Last week we learnt a little of the life of Hugh Thomson, the Ulster born artist who was one of the most influential illustrators of Jane Austen’s works. In this year of the 200th anniversary of the first publication of Sense and Sensibility, I thought you might like to see all his illustrations for that book, and this is the first of  ten posts I will be writing about them.

All the illustrations have been taken from my copy of Sense and Sensibility – the cover of which is shown above – which was published by Macmillan in 1911. Hugh Thomson began his work on the series of illustrations of Jane Austen’s works for Macmillan in summer of 1895. It was first published, along with an edition of Emma also illustrated by Mr Thomson in 1896.

M. H. Spiellman who wrote the memoir of Hugh Thomson, Hugh Thomson: his art, his letters,his humour and his charm, with Walter Jerrold wrote of his preparation for illustrating the Austen novels:

For about two years the artist may be said to have lived in those social circles so delicately and humorously set forward by the novels( of Jane Austen,jfw)-and to have depicted them with a delicacy and a humour akin to her own.

The first illustration,which we have discussed before, is from Volume 1,Chapter 1, and is used as the illustration to the frontispiece of my edition of the novel.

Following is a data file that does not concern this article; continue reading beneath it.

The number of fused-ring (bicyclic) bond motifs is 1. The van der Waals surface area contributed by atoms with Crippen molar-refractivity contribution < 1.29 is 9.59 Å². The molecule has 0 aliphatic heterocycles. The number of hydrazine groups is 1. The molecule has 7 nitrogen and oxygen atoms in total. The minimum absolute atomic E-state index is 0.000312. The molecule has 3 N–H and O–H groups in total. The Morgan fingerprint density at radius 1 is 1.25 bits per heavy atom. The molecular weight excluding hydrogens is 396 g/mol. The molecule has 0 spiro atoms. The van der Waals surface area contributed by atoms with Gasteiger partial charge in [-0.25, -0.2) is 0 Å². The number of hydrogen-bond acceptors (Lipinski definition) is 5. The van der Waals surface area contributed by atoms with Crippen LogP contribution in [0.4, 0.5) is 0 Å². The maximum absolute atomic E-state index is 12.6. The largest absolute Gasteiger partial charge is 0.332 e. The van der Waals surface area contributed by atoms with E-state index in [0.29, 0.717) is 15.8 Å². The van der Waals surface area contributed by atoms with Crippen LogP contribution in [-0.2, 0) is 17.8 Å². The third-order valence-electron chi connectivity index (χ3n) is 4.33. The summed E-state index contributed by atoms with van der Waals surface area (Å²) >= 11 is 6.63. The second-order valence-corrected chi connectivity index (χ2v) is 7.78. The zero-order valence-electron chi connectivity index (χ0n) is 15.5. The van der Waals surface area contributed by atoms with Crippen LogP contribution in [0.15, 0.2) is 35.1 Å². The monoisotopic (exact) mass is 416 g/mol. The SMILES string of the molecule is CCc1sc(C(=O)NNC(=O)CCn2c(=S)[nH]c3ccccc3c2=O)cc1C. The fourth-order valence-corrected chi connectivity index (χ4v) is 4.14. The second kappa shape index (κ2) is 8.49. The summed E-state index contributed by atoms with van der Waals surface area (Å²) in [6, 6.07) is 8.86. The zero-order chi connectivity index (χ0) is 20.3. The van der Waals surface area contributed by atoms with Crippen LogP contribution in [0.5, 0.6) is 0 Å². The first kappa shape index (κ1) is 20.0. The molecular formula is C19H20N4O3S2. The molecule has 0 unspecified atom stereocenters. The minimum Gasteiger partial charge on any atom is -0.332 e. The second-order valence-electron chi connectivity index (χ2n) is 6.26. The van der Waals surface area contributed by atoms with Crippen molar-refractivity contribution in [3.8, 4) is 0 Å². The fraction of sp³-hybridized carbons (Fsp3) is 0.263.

This is the passage from Chapter One that it illustrates:

The old Gentleman died; his will was read, and like almost every other will, gave as much disappointment as pleasure. He was neither so unjust, nor so ungrateful, as to leave his estate from his nephew; but he left it to him on such terms as destroyed half the value of the bequest. Mr. Dashwood had wished for it more for the sake of his wife and daughters than for himself or his son; but to his son, and his son’s son, a child of four years old, it was secured, in such a way, as to leave to himself no power of providing for those who were most dear to him, and who most needed a provision, by any charge on the estate, or by any sale of its valuable woods. The whole was tied up for the benefit of this child, who, in occasional visits with his father and mother at Norland, had so far gained on the affections of his uncle, by such attractions as are by no means unusual in children of two or three years old: an imperfect articulation, an earnest desire of having his own way, many cunning tricks, and a great deal of noise, as to outweigh all the value of all the attention which, for years, he had received from his niece and her daughters. He meant not to be unkind however, and, as a mark of his affection for the three girls, he left them a thousand pounds a-piece.

Inserting the reflection of Fanny Dashwood, watching the Old Gentleman becoming very attached to her son, is a very clever little detail, in my view. It paves the way for the comic but truly dreadful exchange between Fanny and her husband John when they interpret exactly what  financial arrangements they were compelled to honour as a result of John’s deathbed promise to his father. Chapter 2 of the novel is almost wholly taken up with their reasoning away their responsibilities, and part of the debate  is illustrated here: